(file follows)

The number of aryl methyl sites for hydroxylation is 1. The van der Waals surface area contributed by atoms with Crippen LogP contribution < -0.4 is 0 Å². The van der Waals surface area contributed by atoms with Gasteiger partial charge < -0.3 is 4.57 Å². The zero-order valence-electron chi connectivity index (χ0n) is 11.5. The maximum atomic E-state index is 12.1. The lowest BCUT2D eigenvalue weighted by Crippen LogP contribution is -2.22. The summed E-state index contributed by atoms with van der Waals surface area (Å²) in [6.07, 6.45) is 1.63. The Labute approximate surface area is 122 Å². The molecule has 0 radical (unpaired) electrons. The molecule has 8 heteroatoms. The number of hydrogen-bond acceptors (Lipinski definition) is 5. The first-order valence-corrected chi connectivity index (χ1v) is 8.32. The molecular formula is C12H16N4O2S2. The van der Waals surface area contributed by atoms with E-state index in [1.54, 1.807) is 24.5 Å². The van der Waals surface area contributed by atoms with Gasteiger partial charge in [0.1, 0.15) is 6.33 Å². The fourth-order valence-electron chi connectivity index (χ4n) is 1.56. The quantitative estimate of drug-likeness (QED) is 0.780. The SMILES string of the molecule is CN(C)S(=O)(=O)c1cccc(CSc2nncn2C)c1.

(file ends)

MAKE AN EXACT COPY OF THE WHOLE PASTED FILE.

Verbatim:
The number of aryl methyl sites for hydroxylation is 1. The van der Waals surface area contributed by atoms with Crippen LogP contribution < -0.4 is 0 Å². The van der Waals surface area contributed by atoms with Gasteiger partial charge < -0.3 is 4.57 Å². The zero-order valence-electron chi connectivity index (χ0n) is 11.5. The maximum atomic E-state index is 12.1. The lowest BCUT2D eigenvalue weighted by Crippen LogP contribution is -2.22. The summed E-state index contributed by atoms with van der Waals surface area (Å²) in [6.07, 6.45) is 1.63. The Labute approximate surface area is 122 Å². The molecule has 0 radical (unpaired) electrons. The molecule has 8 heteroatoms. The number of hydrogen-bond acceptors (Lipinski definition) is 5. The first-order valence-corrected chi connectivity index (χ1v) is 8.32. The molecular formula is C12H16N4O2S2. The van der Waals surface area contributed by atoms with E-state index in [1.54, 1.807) is 24.5 Å². The van der Waals surface area contributed by atoms with Gasteiger partial charge in [0.1, 0.15) is 6.33 Å². The fourth-order valence-electron chi connectivity index (χ4n) is 1.56. The quantitative estimate of drug-likeness (QED) is 0.780. The SMILES string of the molecule is CN(C)S(=O)(=O)c1cccc(CSc2nncn2C)c1.